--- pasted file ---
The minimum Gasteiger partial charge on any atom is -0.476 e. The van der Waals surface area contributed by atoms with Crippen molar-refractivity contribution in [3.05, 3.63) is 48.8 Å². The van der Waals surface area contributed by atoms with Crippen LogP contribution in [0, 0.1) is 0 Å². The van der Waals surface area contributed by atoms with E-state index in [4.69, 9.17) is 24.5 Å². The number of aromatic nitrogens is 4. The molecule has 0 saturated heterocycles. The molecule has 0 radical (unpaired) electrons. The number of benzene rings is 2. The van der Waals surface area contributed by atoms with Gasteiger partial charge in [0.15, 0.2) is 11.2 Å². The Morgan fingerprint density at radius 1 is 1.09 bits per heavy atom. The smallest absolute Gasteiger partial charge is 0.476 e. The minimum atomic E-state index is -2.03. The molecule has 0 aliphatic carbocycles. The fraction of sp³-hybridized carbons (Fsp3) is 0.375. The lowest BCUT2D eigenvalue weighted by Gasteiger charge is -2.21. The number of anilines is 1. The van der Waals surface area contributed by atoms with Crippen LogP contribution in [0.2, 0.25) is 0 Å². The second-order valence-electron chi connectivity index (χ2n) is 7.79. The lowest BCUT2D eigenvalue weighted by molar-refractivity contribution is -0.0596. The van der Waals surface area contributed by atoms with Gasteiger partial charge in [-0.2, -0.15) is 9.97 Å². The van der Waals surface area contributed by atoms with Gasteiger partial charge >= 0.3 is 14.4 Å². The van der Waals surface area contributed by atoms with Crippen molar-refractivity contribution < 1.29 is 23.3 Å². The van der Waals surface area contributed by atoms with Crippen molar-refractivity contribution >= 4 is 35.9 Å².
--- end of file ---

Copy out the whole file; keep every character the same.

The minimum Gasteiger partial charge on any atom is -0.476 e. The van der Waals surface area contributed by atoms with Crippen molar-refractivity contribution in [3.05, 3.63) is 48.8 Å². The van der Waals surface area contributed by atoms with Crippen LogP contribution in [0, 0.1) is 0 Å². The van der Waals surface area contributed by atoms with E-state index in [4.69, 9.17) is 24.5 Å². The number of aromatic nitrogens is 4. The molecule has 0 saturated heterocycles. The molecule has 0 radical (unpaired) electrons. The number of benzene rings is 2. The van der Waals surface area contributed by atoms with Gasteiger partial charge in [0.15, 0.2) is 11.2 Å². The Morgan fingerprint density at radius 1 is 1.09 bits per heavy atom. The smallest absolute Gasteiger partial charge is 0.476 e. The minimum atomic E-state index is -2.03. The molecule has 0 aliphatic carbocycles. The fraction of sp³-hybridized carbons (Fsp3) is 0.375. The lowest BCUT2D eigenvalue weighted by Gasteiger charge is -2.21. The number of anilines is 1. The van der Waals surface area contributed by atoms with Crippen LogP contribution in [0.2, 0.25) is 0 Å². The second-order valence-electron chi connectivity index (χ2n) is 7.79. The lowest BCUT2D eigenvalue weighted by molar-refractivity contribution is -0.0596. The van der Waals surface area contributed by atoms with Gasteiger partial charge in [-0.2, -0.15) is 9.97 Å². The van der Waals surface area contributed by atoms with Gasteiger partial charge >= 0.3 is 14.4 Å². The van der Waals surface area contributed by atoms with Crippen molar-refractivity contribution < 1.29 is 23.3 Å². The van der Waals surface area contributed by atoms with Crippen molar-refractivity contribution >= 4 is 35.9 Å².